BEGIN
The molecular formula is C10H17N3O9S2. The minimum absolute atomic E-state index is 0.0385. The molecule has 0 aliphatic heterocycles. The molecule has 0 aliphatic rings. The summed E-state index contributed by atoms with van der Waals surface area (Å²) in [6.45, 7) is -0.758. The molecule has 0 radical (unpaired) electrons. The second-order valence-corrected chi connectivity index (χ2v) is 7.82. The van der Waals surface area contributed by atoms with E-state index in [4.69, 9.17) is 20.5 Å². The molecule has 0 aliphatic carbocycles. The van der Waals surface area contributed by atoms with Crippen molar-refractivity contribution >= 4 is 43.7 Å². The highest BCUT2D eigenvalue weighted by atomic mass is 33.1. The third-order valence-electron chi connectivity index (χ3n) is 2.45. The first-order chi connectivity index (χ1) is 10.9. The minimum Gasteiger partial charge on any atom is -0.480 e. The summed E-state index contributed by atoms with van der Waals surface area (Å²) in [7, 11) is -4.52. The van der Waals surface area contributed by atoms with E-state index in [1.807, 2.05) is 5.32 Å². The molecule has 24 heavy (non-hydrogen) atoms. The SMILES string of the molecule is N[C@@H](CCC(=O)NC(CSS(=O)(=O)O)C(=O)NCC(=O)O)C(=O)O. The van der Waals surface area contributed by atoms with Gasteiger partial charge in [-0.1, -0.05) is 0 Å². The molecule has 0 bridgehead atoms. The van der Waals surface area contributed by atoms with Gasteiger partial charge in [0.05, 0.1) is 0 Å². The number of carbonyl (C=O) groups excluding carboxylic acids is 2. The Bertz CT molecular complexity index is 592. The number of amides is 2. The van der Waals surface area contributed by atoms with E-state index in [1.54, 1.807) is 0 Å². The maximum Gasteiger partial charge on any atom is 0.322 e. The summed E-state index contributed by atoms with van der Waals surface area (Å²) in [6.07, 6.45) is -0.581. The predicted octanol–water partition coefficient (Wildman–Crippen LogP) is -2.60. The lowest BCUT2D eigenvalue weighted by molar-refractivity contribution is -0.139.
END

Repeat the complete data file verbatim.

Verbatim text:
The molecular formula is C10H17N3O9S2. The minimum absolute atomic E-state index is 0.0385. The molecule has 0 aliphatic heterocycles. The molecule has 0 aliphatic rings. The summed E-state index contributed by atoms with van der Waals surface area (Å²) in [6.45, 7) is -0.758. The molecule has 0 radical (unpaired) electrons. The second-order valence-corrected chi connectivity index (χ2v) is 7.82. The van der Waals surface area contributed by atoms with E-state index in [4.69, 9.17) is 20.5 Å². The molecule has 0 aliphatic carbocycles. The van der Waals surface area contributed by atoms with Crippen molar-refractivity contribution >= 4 is 43.7 Å². The highest BCUT2D eigenvalue weighted by atomic mass is 33.1. The third-order valence-electron chi connectivity index (χ3n) is 2.45. The first-order chi connectivity index (χ1) is 10.9. The minimum Gasteiger partial charge on any atom is -0.480 e. The summed E-state index contributed by atoms with van der Waals surface area (Å²) in [7, 11) is -4.52. The van der Waals surface area contributed by atoms with E-state index in [1.807, 2.05) is 5.32 Å². The molecule has 24 heavy (non-hydrogen) atoms. The SMILES string of the molecule is N[C@@H](CCC(=O)NC(CSS(=O)(=O)O)C(=O)NCC(=O)O)C(=O)O. The van der Waals surface area contributed by atoms with Gasteiger partial charge in [-0.1, -0.05) is 0 Å². The molecule has 0 bridgehead atoms. The van der Waals surface area contributed by atoms with Gasteiger partial charge in [0.05, 0.1) is 0 Å². The number of carbonyl (C=O) groups excluding carboxylic acids is 2. The Bertz CT molecular complexity index is 592. The number of amides is 2. The van der Waals surface area contributed by atoms with E-state index in [1.54, 1.807) is 0 Å². The maximum Gasteiger partial charge on any atom is 0.322 e. The summed E-state index contributed by atoms with van der Waals surface area (Å²) in [6.07, 6.45) is -0.581. The predicted octanol–water partition coefficient (Wildman–Crippen LogP) is -2.60. The lowest BCUT2D eigenvalue weighted by molar-refractivity contribution is -0.139.